Winnipeg Free Press - ONLINE EDITION

Internet weirdness, and oodles of other stuff

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I’d been going back and forth on email for several weeks with a mother who said she’s been banned for no reason from her child’s school by a principal who holds a grudge against mom. The superintendent won’t even answer mom’s calls, and she wanted me to write about it.

I told Nicole to think about it carefully, to consider if her family really wanted to see this in print if we decided to cover it, and pointed out that the school division would get to tell its side of the story.

She finally decided to give the school one last chance before giving me the details, such as the name of the school. To that point, she hadn’t divulged it.

It goes without saying that Manitoba schools are full of administrators who regularly boot parents out of their children’s schools and ban them from the property for no reason, a practice so frequent that it’s not really news — a pack of scoundrels and ne’er-do-wells, these people running our schools.

When I get these types of stories from parents, I never suspect that the parents may have gone off their meds under a full moon, nor do I ever suspect that there may be another side to the story and that the school has a totally different perspective.

Anyway, Nicole got back to me yet again and said she’s ready to talk.

So I emailed back, cautioned her again about the need to think this over, and asked her for the name of the school and her child’s grade.

Back it came: Prince Hall Elementary School, Grade 5.

Um, I thought.

OK, so I don’t necessarily know the name of every school in Manitoba even after all these years, but still...

So I googled.

I was surprised by the most frequent answer that popped up on Google, so I told Nicole I wasn’t familiar with the school and asked where it is, and within a few minutes, here came her emailed reply, confirming Google: 6101 N Gratz Street Philadelphia Pa 19141.

Oh. Philly. More than a little bit southeast of St. Vital.

I’m thinking, that may be a tad outside our readership area, at least for the dead-trees edition, though obviously not for our online readership.

I was immediately reminded of the request I got last year from a mother who wanted me to write about her son’s dastardly school that was putting pressure on parents to not only lay out hundreds of bucks for a band festival field trip, but extra big bucks for aforesaid son to go skiing while at the band festival.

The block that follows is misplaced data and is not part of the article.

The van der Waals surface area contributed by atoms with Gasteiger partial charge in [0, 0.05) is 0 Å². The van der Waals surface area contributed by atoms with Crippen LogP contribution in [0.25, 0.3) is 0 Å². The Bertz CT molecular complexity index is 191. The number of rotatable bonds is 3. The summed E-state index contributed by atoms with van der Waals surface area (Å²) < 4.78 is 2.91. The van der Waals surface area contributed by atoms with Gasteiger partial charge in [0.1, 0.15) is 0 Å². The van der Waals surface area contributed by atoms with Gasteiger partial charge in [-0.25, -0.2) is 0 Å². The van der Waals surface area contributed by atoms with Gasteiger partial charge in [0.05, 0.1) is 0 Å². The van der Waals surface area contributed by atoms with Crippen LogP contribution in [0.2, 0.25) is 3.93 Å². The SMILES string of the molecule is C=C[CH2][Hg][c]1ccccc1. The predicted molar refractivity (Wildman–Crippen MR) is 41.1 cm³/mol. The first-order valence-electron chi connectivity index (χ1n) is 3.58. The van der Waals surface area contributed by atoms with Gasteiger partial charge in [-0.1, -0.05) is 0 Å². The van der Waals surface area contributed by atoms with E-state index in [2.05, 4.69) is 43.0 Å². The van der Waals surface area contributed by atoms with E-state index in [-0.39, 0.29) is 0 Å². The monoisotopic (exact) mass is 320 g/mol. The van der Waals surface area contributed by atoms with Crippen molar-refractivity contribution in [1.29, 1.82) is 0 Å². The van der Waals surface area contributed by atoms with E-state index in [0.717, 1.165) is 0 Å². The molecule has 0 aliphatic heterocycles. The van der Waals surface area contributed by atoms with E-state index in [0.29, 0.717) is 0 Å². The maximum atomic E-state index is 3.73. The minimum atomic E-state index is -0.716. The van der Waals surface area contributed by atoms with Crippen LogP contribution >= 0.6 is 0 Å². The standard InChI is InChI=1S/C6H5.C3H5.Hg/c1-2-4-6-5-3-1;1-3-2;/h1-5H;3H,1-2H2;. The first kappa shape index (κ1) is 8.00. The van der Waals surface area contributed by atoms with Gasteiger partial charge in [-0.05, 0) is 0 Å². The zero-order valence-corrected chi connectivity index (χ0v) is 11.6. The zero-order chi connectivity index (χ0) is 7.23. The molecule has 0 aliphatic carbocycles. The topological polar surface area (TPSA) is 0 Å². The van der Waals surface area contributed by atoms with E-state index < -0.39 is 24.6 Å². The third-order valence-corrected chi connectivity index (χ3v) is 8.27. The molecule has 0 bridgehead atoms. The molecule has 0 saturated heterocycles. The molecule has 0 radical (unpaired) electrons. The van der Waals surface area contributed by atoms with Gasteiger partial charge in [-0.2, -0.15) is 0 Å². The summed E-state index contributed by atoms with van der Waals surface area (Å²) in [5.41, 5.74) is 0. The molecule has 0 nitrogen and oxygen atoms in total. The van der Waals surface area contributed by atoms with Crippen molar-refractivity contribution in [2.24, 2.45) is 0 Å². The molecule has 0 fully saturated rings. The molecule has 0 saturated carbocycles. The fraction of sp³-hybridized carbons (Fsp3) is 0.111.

That band festival turned out to be in Whistler, and the mother was in Washington state, and on the internet she had come across something I wrote about a similarly expensive Winnipeg field trip in 2001.

Anyway, I responded yet again to banned mom, telling Nicole I was really intrigued why she had contacted me, and asking if she did realize (the paper’s full address is on my email signature) that I’m not even in the United States.

And, finally, from banned mom: "I really didn’t know if you could help me or not I think I seen an article that you had written regarding this topic."

Alas... I suggested Nicole try the Philly paper.

Meanwhile, for something completely different...

I’ve been watching those new TV spots from the Heart and Stroke Foundation, the ones that ask seniors how they (soon to be we) want to spend the last 10 years of life.

On one side of the screen, there’s a poor old fellow looking incredibly frail, hooked up to machines and tubes and breathing devices.

On the other side, there’s a fit and hearty old dude playing tag with his grandchildren.

I understand what the Heart and Stroke Foundation is saying. As someone whose father dropped dead of a heart attack at a younger age than I am now, and whose mother suffered a devastating stroke at 52, I get the message and endorse it.

I hope to spend my last 10 years as the guy on the left — and I’m hoping the clock on those 10 years isn’t already counting down.

The two guys appear to be played by the same actor, and the inference is that they’re the same age, yet both in their last 10 years of life.